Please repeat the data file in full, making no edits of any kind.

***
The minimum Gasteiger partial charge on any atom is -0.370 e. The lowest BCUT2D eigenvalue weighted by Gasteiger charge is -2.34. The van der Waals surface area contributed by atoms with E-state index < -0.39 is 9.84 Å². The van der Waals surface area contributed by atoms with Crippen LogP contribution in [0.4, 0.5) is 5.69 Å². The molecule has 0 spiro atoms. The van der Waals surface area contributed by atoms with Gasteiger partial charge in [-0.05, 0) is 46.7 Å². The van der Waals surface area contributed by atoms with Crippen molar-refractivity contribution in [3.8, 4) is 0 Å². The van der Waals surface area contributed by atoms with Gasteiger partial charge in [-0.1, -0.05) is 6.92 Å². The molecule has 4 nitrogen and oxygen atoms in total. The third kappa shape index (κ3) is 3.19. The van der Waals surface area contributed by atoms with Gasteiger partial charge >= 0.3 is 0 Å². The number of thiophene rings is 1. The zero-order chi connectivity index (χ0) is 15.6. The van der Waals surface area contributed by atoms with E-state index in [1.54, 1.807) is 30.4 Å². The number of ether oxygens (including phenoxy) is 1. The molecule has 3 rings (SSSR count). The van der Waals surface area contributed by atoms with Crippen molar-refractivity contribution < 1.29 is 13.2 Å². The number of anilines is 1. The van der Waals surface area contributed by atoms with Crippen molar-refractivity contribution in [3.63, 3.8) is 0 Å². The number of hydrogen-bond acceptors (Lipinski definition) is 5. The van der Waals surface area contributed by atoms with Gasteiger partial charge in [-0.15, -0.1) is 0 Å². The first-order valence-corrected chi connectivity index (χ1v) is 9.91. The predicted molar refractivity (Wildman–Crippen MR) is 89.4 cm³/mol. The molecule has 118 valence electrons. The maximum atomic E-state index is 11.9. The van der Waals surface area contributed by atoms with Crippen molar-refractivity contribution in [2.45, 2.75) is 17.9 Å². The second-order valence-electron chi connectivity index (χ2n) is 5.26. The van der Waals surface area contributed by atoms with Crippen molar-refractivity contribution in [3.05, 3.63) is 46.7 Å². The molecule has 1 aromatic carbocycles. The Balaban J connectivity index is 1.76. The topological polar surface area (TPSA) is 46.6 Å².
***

The minimum Gasteiger partial charge on any atom is -0.370 e. The lowest BCUT2D eigenvalue weighted by Gasteiger charge is -2.34. The van der Waals surface area contributed by atoms with E-state index < -0.39 is 9.84 Å². The van der Waals surface area contributed by atoms with Crippen LogP contribution in [0.4, 0.5) is 5.69 Å². The molecule has 0 spiro atoms. The van der Waals surface area contributed by atoms with Gasteiger partial charge in [-0.05, 0) is 46.7 Å². The van der Waals surface area contributed by atoms with Crippen molar-refractivity contribution in [3.8, 4) is 0 Å². The van der Waals surface area contributed by atoms with Gasteiger partial charge in [-0.1, -0.05) is 6.92 Å². The molecule has 4 nitrogen and oxygen atoms in total. The third kappa shape index (κ3) is 3.19. The van der Waals surface area contributed by atoms with Gasteiger partial charge >= 0.3 is 0 Å². The number of thiophene rings is 1. The zero-order chi connectivity index (χ0) is 15.6. The van der Waals surface area contributed by atoms with E-state index in [1.54, 1.807) is 30.4 Å². The number of ether oxygens (including phenoxy) is 1. The molecule has 3 rings (SSSR count). The van der Waals surface area contributed by atoms with Crippen molar-refractivity contribution < 1.29 is 13.2 Å². The number of anilines is 1. The van der Waals surface area contributed by atoms with Crippen molar-refractivity contribution in [3.63, 3.8) is 0 Å². The number of hydrogen-bond acceptors (Lipinski definition) is 5. The van der Waals surface area contributed by atoms with Gasteiger partial charge in [-0.15, -0.1) is 0 Å². The first-order valence-corrected chi connectivity index (χ1v) is 9.91. The predicted molar refractivity (Wildman–Crippen MR) is 89.4 cm³/mol. The molecule has 118 valence electrons. The maximum atomic E-state index is 11.9. The van der Waals surface area contributed by atoms with Crippen molar-refractivity contribution in [2.45, 2.75) is 17.9 Å². The second-order valence-electron chi connectivity index (χ2n) is 5.26. The van der Waals surface area contributed by atoms with Crippen molar-refractivity contribution in [3.05, 3.63) is 46.7 Å². The molecule has 1 aromatic carbocycles. The Balaban J connectivity index is 1.76. The topological polar surface area (TPSA) is 46.6 Å².